and now Israel, what does the LORD require of you, but to fear the LORD your God, to walk in all his ways, to love him, to serve the LORD your God with all your heart and with all your soul, . . . Deuteronomy 10:12 ESV
Israel – One of the principal differences between the Greek-Christian biblical worldview and the Hebrew-Semitic worldview is the scope of the precepts. Greek thinking is universalized thinking. That means the vocabulary, the theology and the ethics are applied as if they were meant for all people. There is good reason for this universal tendency. After all, YHWH is not simply the local god of Israel. He is the Almighty, the One True God, the Sovereign, the only Creator, the Master of the Universe. Hebrew Scriptures constantly reiterate this theme. All other “gods” are false and non-existent. It’s easy to project universal consequences from this ontological superiority. Even without Christian theology, Greek philosophy thought in terms of absolutes. The Greeks did not define Man as Athenian or Spartan or Mycenaean. Man was Man wherever he happened to appear. Truth was truth. Law was law. The highest ethical principles were held to be the same for all human beings. It was a small step for Christian theology to move from this philosophical foundation to the claim that Christian doctrine is true for all or that the Christian idea of salvation is the only right answer. For the most part, Christian theology universalized the first three chapters of Genesis, applied the Messianic prophecies of the Tanakh to Yeshua and concentrated on the doctrines of salvation, the Church and heavenly reward in the New Testament. As the “new” Israel, the actual history of Israel (which occupied most of the Bible) could be set aside as no longer relevant.
But notice how Moses delivers the obligations of Torah. “And now Israel.” Moses doesn’t say, “And now to everyone in the world.” He doesn’t add that these commandments apply to Egyptians, Sumerians or anyone else for that matter. He says that God’s requirements are for Israel. God is Israel’s God. God has a special relationship with Israel. God reveals His demands to Israel. God makes covenant commitments to Israel. The Italians, the Norwegians, the Chinese and the Nigerians aren’t included. Does that mean they can’t be included? Of course not. They can become part of Israel. But there is no Torah for Germans or Russians or Iranians. The Torah, God’s instructions for how He desires His people to live, is given to His people – Israel.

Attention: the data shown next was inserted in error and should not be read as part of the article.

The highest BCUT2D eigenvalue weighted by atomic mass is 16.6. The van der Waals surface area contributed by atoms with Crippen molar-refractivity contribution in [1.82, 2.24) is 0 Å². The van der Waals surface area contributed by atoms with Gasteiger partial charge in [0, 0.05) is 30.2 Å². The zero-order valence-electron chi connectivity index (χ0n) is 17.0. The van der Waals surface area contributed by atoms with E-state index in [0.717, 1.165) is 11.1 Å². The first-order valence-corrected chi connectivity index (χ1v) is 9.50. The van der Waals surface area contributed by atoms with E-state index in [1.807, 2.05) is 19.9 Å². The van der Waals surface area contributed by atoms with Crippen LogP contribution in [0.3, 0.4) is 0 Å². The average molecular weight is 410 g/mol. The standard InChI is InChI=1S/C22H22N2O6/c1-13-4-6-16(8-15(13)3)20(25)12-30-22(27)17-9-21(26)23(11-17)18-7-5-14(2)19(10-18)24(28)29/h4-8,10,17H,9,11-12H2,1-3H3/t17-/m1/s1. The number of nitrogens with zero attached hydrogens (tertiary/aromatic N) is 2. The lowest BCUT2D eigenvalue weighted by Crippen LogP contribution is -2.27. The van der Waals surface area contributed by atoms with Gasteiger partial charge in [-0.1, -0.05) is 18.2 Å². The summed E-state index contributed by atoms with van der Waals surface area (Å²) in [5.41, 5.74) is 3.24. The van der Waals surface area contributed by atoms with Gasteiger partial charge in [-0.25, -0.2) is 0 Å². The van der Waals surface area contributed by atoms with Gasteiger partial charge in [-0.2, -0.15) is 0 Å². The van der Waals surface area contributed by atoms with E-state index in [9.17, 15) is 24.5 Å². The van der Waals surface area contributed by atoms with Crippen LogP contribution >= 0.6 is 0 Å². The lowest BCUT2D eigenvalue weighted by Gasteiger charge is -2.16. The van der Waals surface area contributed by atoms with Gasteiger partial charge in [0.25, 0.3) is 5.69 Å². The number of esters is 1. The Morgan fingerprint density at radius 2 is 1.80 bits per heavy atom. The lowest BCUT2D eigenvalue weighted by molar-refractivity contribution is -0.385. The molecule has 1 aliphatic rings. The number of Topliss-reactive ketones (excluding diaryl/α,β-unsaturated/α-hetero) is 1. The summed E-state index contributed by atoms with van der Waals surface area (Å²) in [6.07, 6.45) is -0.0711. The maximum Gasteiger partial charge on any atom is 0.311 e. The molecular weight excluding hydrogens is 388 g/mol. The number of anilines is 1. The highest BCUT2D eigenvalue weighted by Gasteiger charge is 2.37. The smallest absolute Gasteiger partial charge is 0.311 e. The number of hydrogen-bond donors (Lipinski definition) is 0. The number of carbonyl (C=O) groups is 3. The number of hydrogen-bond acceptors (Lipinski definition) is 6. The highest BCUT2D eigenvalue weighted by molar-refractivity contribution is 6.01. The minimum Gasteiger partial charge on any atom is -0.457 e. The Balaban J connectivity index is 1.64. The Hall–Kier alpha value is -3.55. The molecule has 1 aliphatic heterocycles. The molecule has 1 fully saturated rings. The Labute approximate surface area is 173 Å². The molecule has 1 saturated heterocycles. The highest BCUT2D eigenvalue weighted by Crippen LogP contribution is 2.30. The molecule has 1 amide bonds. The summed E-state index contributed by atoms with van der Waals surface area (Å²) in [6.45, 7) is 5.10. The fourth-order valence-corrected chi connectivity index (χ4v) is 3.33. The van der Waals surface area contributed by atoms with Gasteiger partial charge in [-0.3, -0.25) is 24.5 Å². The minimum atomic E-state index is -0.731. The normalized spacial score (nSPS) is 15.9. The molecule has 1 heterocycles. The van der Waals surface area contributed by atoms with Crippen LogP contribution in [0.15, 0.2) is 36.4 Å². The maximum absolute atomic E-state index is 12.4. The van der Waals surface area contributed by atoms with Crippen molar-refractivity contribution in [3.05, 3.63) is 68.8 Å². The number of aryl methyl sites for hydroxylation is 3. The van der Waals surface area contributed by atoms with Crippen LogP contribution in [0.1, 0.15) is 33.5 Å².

The point here is that in this sense Torah is not universal. God doesn’t demand that everyone walk in His ways, love Him or serve Him. He just demands that those who choose to align themselves with Israel, who become part of the Kingdom of His children, walk in His ways, love Him and serve Him. In fact, if you think that you are connected to the God of Israel but you do not walk in His ways, love Him or serve Him, then we can raise serious questions about your claim. There is no biblical example of any person who lived in opposition to God’s way, who did not love Him or who did not serve Him and yet was considered one of His children.
Torah is not for everyone. It is only for those who love God and want to serve Him. It is the guidebook of the righteous. No pagan is expected to follow Torah. In fact, no pagan is able to follow Torah. When the Christian Church universalizes some of the requirements of Torah, it attempts to apply a selective ethics designed for the few to the masses. The result is morality by legislation, either religiously or politically or both. And that results in a nightmare of hopeless confusion and a vast majority of people who really don’t understand the “rules” they are supposed to follow. They never signed up as citizens of the Kingdom of the God of Israel. There are consequences for not accepting the invitation to join the Kingdom, of course. But there is no expectation that people who do not join the Kingdom will still live according to God’s ways. They won’t, even if the government or the Church tries to make them.
If you want to follow God, obey His ways. But don’t expect your nation, your culture or even your Church to do so. Torah is for the few, the proud, the servants of the Most High – and not for anyone else.
Topical Index: Torah, Israel, ethics, Deuteronomy 10:12